The warning has come from academics at the University of East Anglia (UEA), who found that 51 per cent of British children aged seven to 11 cannot swim the distance.
The curriculum requires that children should be capable of at least that length by the time they arrive at secondary school.
The academics say that, because of this failure, secondary school PE teachers are having to pick up the gauntlet.
Dr Craig Avieson and Dr Penny Lamb, of UEA’s School of Education and Lifelong Learning, set out the problem in an article in the journal Physical Education Matters.
Dr Avieson said: “It is a national problem that children cannot swim by age 11. Ensuring children have basic swimming skills is the responsibility of both primary and secondary schools and this is a chance to do something about it.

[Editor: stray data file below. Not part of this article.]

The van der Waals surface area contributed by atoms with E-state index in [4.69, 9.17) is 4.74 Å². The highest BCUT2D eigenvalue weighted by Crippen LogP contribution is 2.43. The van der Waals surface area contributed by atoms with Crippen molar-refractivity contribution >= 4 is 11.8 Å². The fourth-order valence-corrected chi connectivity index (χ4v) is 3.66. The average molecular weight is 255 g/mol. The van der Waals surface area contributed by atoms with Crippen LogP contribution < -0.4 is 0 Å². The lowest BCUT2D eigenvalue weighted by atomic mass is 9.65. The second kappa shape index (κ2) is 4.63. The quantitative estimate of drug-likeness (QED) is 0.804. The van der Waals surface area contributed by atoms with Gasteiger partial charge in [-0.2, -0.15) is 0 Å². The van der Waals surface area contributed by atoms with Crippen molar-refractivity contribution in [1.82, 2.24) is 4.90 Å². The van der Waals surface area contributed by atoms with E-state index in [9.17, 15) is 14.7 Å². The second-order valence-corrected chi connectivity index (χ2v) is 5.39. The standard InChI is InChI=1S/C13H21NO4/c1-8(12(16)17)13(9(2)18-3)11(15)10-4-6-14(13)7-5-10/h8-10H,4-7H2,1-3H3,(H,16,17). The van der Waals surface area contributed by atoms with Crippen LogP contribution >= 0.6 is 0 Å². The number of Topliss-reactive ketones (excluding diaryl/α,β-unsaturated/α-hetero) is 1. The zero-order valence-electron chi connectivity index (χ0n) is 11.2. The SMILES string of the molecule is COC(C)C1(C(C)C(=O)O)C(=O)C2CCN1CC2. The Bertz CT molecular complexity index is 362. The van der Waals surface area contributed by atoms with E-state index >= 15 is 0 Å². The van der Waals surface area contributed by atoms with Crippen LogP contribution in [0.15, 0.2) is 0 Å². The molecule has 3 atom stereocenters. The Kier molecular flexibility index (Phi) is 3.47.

“Teaching children such an important life-skill should be a priority and there should be joined-up thinking between primary and secondary schools to address this issue.”
Reasons behind the decline include a lack of funding, cost of transport and limited access to swimming pools, particularly in rural areas.
Dr Avieson and Dr Lamb have now presented a new model for schools using the Amateur Swimming Association’s (ASA) National Curriculum Training Programme to prepare trainee teachers to give swimming instruction.
It has been developed through a pilot study with UEA’s secondary PGCE PE programme and gives trainee teachers confidence in teaching swimming and ways to support lower-ability children.
Susan Barlow, manager of the ASA’s School Swimming programme, said: “With 51 per cent of primary school children unable to swim the minimum of 25 metres, it has become essential for secondary PE teachers to understand the fundamental, core aquatic skills of swimming and how these skills transfer to the development of swimming strokes and other aquatic activities.
“The programme allows secondary PE teachers to gain this knowledge and understand where these key skills fit.”
She added: “The number one resource is school teachers: with the correct training they can give pupils the best possible start to swimming.”
The ASA has recently created a website for teachers providing guidance and support.
For details, visit www.swimming.org/schoolswimming